The brain wave was a master stroke of pure madness.  As Edmund Blackadder would have said ‘The plan was so cunning, you could brush your teeth with it!’ The weight and overall length of the gearbox were the major problems, so the plan was to take the gearbox apart and then in the tradition of all good Haynes manuals which say that  reassembly is the reversal of removal, simply put it back together attached to the engine – laid on my back, working upside down – a daunting prospect, but the only way out .
Photo ‘G’  shows the box with its sump removed. The lump on the back of the box with the prop shaft flange is called The Governor Housing, and when removed greatly reduces the overall length. It cannot be removed until the hydraulic valve block has been removed as there is a large diameter feed pipe running at an angle from the valve block, through the rear carcass of the box up into the governor .

Photo G

Photo H
Photo ‘H’  although it is out of focus, shows the valve block removed, and governor housing separated. The next step was to remove to front and rear servos, and then withdraw the gear train and clutch assemblies through the back of the gearbox. That just left an empty carcass with only the front pump on. This was then lifted up and bolted into position. Even with all it’s internals removed, the carcass is still a very heavy item when you are on your back with it hovering just above your nose! The sequence of events was then to insert the clutches and gear train through the back of the box, fit servos and engage with brake bands (easier said than done upside down!), fit governor housing (another heavy assembly - best tackled when fresh! ), fit valve block, associated pipes, filter unit, sump and filler tube, refit prop shaft (which I’d undone at the diff and centre bearing so that the prop could be withdrawn down the tunnel to gain a vital inch or two when fitting the Governor housing), and finally fit gearbox mounting assembly.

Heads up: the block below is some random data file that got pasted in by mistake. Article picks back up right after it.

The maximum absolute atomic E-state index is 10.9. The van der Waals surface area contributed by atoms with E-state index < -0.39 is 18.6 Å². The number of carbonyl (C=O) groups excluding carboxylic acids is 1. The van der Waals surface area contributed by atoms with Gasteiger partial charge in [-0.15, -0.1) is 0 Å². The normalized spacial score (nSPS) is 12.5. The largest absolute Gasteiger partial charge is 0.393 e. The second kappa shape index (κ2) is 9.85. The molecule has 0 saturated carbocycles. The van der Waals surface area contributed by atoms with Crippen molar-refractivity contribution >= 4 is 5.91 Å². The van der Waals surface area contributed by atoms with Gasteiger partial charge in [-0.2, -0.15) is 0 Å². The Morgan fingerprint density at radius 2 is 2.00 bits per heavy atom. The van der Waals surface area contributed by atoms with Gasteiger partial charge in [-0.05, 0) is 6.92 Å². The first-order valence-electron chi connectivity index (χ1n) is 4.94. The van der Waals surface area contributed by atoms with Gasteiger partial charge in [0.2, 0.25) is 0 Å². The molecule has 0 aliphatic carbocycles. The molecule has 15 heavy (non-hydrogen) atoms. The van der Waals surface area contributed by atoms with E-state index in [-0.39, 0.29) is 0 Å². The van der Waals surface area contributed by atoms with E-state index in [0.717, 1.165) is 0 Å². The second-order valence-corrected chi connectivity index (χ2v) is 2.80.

Whilst working on the auto box, I had ton’s of clean newspapers to lay parts on, plenty of clean rags, and never allowed my hands to become filthy.  Cleanliness is important with automatics!  Taking automatic gearboxes apart can be a bit tricky, so if in doubt, go and see a professional.

Once the gearbox was in position it was time to make the rest of the exhaust system.  I fabricated “Y” pieces for the down pipes once they had reached the sump.  Photo ‘I’ shows some of the exhaust pipes coming together, only one silencer for each side, arched sections for getting over the drive shafts and through the suspension cradle, and one of the long bits for going down the length of the vehicle.

Photo I

Photo J
Photo ‘J’’ shows the engine coming together, carbs fitted, petrol and breather pipes taking shape, the oil cooler connected.  Brackets and supports had to be constructed for the PAS pump and alternator.  V12 owners will notice that these are on the opposite sides to usual.  I decided that it was easier to make some brackets rather than have a carry on re-routing wires and hydraulic hoses.  Incidentally, because of the tight fit between the carbs and the inner wings, I slotted the bottom mounting holes on the carbs and used bolts to secure the top holes.  The carbs then simply dropped vertically into position and were tightened up without requiring lots of room to manoeuvre.

When it came to balancing the throttles, it became apparent that my air flow balancing meter would not fit between the carb mouths and the inner wings, and so a different approach would be necessary. I removed the damper assembly from all the carbs, so that the bottom of the butterflies were visible. Then I partially opened the throttles by pressing the accelerator pedal slightly and then clamping it in position with mole grips. By bending a gas welding rod into an ‘L’ shape and inserting it through the damper opening so that it located in the gap between the bottom of the butterfly and carb body, the welding rod could be used as a slip gauge to ensure that each butterfly is set to the same position, starting with the rear carbs and finishing with the front carbs. Following this procedure ensures that any errors due to worn or slack linkages and bearing play on the throttle pedestal are eliminated as there is tension in the whole system during adjustment.